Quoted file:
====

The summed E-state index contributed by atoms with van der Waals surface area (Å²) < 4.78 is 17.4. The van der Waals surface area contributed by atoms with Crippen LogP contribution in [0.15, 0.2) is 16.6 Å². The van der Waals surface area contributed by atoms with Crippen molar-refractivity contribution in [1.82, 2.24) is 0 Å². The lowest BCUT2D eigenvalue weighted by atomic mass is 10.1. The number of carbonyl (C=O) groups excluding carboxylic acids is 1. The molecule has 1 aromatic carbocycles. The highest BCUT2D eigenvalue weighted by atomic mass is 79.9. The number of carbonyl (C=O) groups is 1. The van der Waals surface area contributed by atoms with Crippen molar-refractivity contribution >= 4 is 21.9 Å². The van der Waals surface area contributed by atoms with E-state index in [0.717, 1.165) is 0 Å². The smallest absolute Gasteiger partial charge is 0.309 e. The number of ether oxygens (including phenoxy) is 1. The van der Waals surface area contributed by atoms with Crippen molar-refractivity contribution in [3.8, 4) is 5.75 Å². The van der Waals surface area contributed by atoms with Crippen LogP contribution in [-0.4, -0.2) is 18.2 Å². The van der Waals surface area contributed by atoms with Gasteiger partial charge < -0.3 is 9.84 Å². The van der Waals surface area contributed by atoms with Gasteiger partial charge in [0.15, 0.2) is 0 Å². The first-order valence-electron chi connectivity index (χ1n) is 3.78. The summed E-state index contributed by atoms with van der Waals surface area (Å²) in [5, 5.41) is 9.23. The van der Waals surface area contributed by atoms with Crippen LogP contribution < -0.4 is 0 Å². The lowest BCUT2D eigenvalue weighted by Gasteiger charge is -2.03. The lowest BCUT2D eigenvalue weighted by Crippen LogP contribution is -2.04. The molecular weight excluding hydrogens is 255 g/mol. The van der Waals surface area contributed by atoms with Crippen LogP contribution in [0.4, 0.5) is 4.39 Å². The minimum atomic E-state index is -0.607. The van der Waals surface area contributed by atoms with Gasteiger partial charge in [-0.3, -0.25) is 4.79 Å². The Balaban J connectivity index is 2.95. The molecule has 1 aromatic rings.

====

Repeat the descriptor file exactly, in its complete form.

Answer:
The summed E-state index contributed by atoms with van der Waals surface area (Å²) < 4.78 is 17.4. The van der Waals surface area contributed by atoms with Crippen LogP contribution in [0.15, 0.2) is 16.6 Å². The van der Waals surface area contributed by atoms with Crippen molar-refractivity contribution in [1.82, 2.24) is 0 Å². The lowest BCUT2D eigenvalue weighted by atomic mass is 10.1. The number of carbonyl (C=O) groups excluding carboxylic acids is 1. The molecule has 1 aromatic carbocycles. The highest BCUT2D eigenvalue weighted by atomic mass is 79.9. The number of carbonyl (C=O) groups is 1. The van der Waals surface area contributed by atoms with Crippen molar-refractivity contribution >= 4 is 21.9 Å². The van der Waals surface area contributed by atoms with E-state index in [0.717, 1.165) is 0 Å². The smallest absolute Gasteiger partial charge is 0.309 e. The number of ether oxygens (including phenoxy) is 1. The van der Waals surface area contributed by atoms with Crippen molar-refractivity contribution in [3.8, 4) is 5.75 Å². The van der Waals surface area contributed by atoms with Crippen LogP contribution in [-0.4, -0.2) is 18.2 Å². The van der Waals surface area contributed by atoms with Gasteiger partial charge < -0.3 is 9.84 Å². The van der Waals surface area contributed by atoms with Gasteiger partial charge in [0.15, 0.2) is 0 Å². The first-order valence-electron chi connectivity index (χ1n) is 3.78. The summed E-state index contributed by atoms with van der Waals surface area (Å²) in [5, 5.41) is 9.23. The van der Waals surface area contributed by atoms with Crippen LogP contribution < -0.4 is 0 Å². The lowest BCUT2D eigenvalue weighted by Gasteiger charge is -2.03. The lowest BCUT2D eigenvalue weighted by Crippen LogP contribution is -2.04. The molecular weight excluding hydrogens is 255 g/mol. The van der Waals surface area contributed by atoms with Crippen LogP contribution in [0.4, 0.5) is 4.39 Å². The minimum atomic E-state index is -0.607. The van der Waals surface area contributed by atoms with Gasteiger partial charge in [-0.3, -0.25) is 4.79 Å². The Balaban J connectivity index is 2.95. The molecule has 1 aromatic rings.